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Re: [equinox-dev] Re: Autostarting required plugins

I think this is just a mess.

Why is this necessary? Bundles should not have these dependencies on 
ordering of start up. If bundle A needs a service from bundle B, A should 
not required B to be started first. Perhaps B is later replaced by a 
better implementation of the service using bundle C. Now A has a hard 
dependency on B. This is extremely tight coupling and brittle. A should be 
prepare to "wait" for the interesting service to become available. Either 
use ServiceListener, ServiceTracker or Declarative Services.

I understand that some ordering is necessary for bootstrapping some 
initial bundles or some startup performance, but in general the vast 
majority of bundles should not require such brittle ordering dependencies. 
A should be prepared for the service to be unregister if B is updated or B 
is replaced by C, so A is poorly written if it cannot start up without the 
service present.

BJ Hargrave
Senior Technical Staff Member, IBM
OSGi Fellow and CTO of the OSGi Alliance
hargrave@xxxxxxxxxx
Office: +1 407 849 9117 Mobile: +1 386 848 3788



Mel Martinez/Cambridge/IBM@IBMUS 
Sent by: equinox-dev-bounces@xxxxxxxxxxx
2006-02-14 10:50 AM
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Mel Martinez/Cambridge/IBM@IBMUS
Subject
[equinox-dev] Re: Autostarting required plugins






Hi Jeff,

I want to put my plug in for a 'better' start dependency model.

The trend I've seen in some of the implementations is to use variations on
a 'run-level' type of mechanism to control the start order.  Ultimately,
that boils down to: each bundle is given a number and that determines the
start order.

The problem with this sort of model is that it assumes that you know the
start level number of your dependencies so you make sure you put your
number so that it follows theirs.  That is, of course, fragile if, for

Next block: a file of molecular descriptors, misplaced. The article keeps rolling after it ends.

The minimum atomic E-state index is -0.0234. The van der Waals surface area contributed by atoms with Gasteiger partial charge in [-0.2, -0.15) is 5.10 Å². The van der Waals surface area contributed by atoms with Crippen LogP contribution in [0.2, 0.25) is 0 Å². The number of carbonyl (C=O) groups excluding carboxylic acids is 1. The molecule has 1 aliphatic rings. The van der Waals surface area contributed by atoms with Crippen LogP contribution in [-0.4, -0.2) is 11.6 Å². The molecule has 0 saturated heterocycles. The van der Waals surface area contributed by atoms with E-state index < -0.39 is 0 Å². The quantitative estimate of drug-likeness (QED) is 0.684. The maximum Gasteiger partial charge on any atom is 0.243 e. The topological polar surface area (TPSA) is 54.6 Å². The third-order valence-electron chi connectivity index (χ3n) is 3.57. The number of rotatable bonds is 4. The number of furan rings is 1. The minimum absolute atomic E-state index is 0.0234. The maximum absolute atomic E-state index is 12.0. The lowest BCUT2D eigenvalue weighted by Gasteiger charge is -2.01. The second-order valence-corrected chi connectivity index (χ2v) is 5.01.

some
reason your dependencies need to later adjust their own start levels
because of some dependency that they have!

It would be much better to use a method where we recognize that start 
order
dependencies need to be declared symbolically just like runtime
dependencies.  In the manifest, and using bundle symbolic names.

In other words, I propose that if we do anything at all in the space of
standardizing start order,  that we create a manifest header for declaring
the start-order dependencies.   The header simply lists those bundles that
this bundle KNOWS it must follow in the start order.

Bundle-StartFollows : <bundle id> [, <bundle id> [, ...]]

At launch time,  a 'Start Order Resolver' simply scans these values and
resolves the start order.   This order can be cached and reused if there 
is
no change to the configuration.   This order of course, is not applicable
to lazy (classload-initiated) starting.

Thoughts?

-mel

Jeff McAffer <Jeff_McAffer@xxxxxxxxxx> wrote on 02/14/2006 01:50:07 AM:
>
> Your summary of the situation is quite accurate.  One thing that I will
> point out however is that this is really an OSGi thing not an
> Eclipse/Equinox thing.  OSGi explicitly stays out of defining how/when
> bundles are started.  This is great from a spec point of view as it is
> much more flexible.  Its a bit of a bummer from a consumer point of view
> since each framework implmentation does things differently.  Some
> frameworks, for example, have been known to aggressively start all
bundles
> when they are installed.  Other folks have implemented something like 
you

> suggest and have someone that starts bundles for them according to
> whatever policy they want.
>
> We have talked about a couple ideas that might help with using update
> manager and getting bundles started at install time but are focused on 
M5

> right now and have not implemented anything.
>

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